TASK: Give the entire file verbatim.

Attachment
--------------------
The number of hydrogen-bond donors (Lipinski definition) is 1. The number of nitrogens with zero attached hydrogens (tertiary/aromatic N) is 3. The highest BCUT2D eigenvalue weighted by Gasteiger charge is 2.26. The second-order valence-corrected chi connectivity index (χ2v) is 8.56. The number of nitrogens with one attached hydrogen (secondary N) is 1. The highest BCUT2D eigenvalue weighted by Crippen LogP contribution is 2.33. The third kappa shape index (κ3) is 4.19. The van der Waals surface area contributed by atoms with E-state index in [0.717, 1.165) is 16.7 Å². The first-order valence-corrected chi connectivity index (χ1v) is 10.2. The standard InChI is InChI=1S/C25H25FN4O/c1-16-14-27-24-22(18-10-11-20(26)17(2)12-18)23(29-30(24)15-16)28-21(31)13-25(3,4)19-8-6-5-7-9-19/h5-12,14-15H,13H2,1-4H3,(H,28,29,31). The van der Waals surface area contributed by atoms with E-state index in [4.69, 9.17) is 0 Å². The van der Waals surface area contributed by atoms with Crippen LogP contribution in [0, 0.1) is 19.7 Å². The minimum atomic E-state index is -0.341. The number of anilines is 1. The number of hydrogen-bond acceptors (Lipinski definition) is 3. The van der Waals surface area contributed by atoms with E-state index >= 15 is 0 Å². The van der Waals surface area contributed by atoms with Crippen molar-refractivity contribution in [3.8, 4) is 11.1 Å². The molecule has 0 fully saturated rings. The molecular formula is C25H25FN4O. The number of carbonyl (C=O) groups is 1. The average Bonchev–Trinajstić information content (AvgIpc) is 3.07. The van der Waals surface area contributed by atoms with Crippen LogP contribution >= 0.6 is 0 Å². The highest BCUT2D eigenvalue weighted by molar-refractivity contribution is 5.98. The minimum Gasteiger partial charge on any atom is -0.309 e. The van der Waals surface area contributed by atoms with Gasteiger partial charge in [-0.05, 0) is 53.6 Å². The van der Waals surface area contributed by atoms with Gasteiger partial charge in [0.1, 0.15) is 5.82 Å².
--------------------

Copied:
The number of hydrogen-bond donors (Lipinski definition) is 1. The number of nitrogens with zero attached hydrogens (tertiary/aromatic N) is 3. The highest BCUT2D eigenvalue weighted by Gasteiger charge is 2.26. The second-order valence-corrected chi connectivity index (χ2v) is 8.56. The number of nitrogens with one attached hydrogen (secondary N) is 1. The highest BCUT2D eigenvalue weighted by Crippen LogP contribution is 2.33. The third kappa shape index (κ3) is 4.19. The van der Waals surface area contributed by atoms with E-state index in [0.717, 1.165) is 16.7 Å². The first-order valence-corrected chi connectivity index (χ1v) is 10.2. The standard InChI is InChI=1S/C25H25FN4O/c1-16-14-27-24-22(18-10-11-20(26)17(2)12-18)23(29-30(24)15-16)28-21(31)13-25(3,4)19-8-6-5-7-9-19/h5-12,14-15H,13H2,1-4H3,(H,28,29,31). The van der Waals surface area contributed by atoms with E-state index in [4.69, 9.17) is 0 Å². The van der Waals surface area contributed by atoms with Crippen LogP contribution in [0, 0.1) is 19.7 Å². The minimum atomic E-state index is -0.341. The number of anilines is 1. The number of hydrogen-bond acceptors (Lipinski definition) is 3. The van der Waals surface area contributed by atoms with E-state index >= 15 is 0 Å². The van der Waals surface area contributed by atoms with Crippen molar-refractivity contribution in [3.8, 4) is 11.1 Å². The molecule has 0 fully saturated rings. The molecular formula is C25H25FN4O. The number of carbonyl (C=O) groups is 1. The average Bonchev–Trinajstić information content (AvgIpc) is 3.07. The van der Waals surface area contributed by atoms with Crippen LogP contribution >= 0.6 is 0 Å². The highest BCUT2D eigenvalue weighted by molar-refractivity contribution is 5.98. The minimum Gasteiger partial charge on any atom is -0.309 e. The van der Waals surface area contributed by atoms with Gasteiger partial charge in [-0.05, 0) is 53.6 Å². The van der Waals surface area contributed by atoms with Gasteiger partial charge in [0.1, 0.15) is 5.82 Å².